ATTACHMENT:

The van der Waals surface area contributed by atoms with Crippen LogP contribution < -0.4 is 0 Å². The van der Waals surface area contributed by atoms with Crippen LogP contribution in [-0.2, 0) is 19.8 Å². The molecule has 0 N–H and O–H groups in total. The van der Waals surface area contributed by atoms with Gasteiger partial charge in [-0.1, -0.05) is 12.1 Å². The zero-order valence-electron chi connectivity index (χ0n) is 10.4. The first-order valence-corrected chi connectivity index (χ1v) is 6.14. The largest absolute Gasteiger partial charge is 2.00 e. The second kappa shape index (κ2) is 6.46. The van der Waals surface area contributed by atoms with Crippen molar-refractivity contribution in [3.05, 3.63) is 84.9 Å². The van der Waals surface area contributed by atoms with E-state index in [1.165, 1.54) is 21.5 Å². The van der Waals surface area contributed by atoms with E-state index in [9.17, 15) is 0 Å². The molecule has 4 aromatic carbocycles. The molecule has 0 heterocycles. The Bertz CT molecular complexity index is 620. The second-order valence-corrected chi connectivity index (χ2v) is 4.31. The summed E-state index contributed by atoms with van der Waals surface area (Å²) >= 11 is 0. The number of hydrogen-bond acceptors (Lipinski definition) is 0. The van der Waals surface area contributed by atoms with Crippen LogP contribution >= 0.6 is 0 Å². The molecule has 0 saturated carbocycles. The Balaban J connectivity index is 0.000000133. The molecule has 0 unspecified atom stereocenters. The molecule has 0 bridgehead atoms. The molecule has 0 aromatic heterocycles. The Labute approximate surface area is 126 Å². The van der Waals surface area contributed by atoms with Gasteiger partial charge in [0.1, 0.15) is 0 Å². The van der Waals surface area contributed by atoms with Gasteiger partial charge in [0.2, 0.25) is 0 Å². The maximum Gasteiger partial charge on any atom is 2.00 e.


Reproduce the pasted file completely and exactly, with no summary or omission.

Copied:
The van der Waals surface area contributed by atoms with Crippen LogP contribution < -0.4 is 0 Å². The van der Waals surface area contributed by atoms with Crippen LogP contribution in [-0.2, 0) is 19.8 Å². The molecule has 0 N–H and O–H groups in total. The van der Waals surface area contributed by atoms with Gasteiger partial charge in [-0.1, -0.05) is 12.1 Å². The zero-order valence-electron chi connectivity index (χ0n) is 10.4. The first-order valence-corrected chi connectivity index (χ1v) is 6.14. The largest absolute Gasteiger partial charge is 2.00 e. The second kappa shape index (κ2) is 6.46. The van der Waals surface area contributed by atoms with Crippen molar-refractivity contribution in [3.05, 3.63) is 84.9 Å². The van der Waals surface area contributed by atoms with E-state index in [1.165, 1.54) is 21.5 Å². The van der Waals surface area contributed by atoms with E-state index in [9.17, 15) is 0 Å². The molecule has 4 aromatic carbocycles. The molecule has 0 heterocycles. The Bertz CT molecular complexity index is 620. The second-order valence-corrected chi connectivity index (χ2v) is 4.31. The summed E-state index contributed by atoms with van der Waals surface area (Å²) >= 11 is 0. The number of hydrogen-bond acceptors (Lipinski definition) is 0. The van der Waals surface area contributed by atoms with Crippen LogP contribution >= 0.6 is 0 Å². The molecule has 0 saturated carbocycles. The Balaban J connectivity index is 0.000000133. The molecule has 0 unspecified atom stereocenters. The molecule has 0 bridgehead atoms. The molecule has 0 aromatic heterocycles. The Labute approximate surface area is 126 Å². The van der Waals surface area contributed by atoms with Gasteiger partial charge in [0.1, 0.15) is 0 Å². The van der Waals surface area contributed by atoms with Gasteiger partial charge in [0.2, 0.25) is 0 Å². The maximum Gasteiger partial charge on any atom is 2.00 e.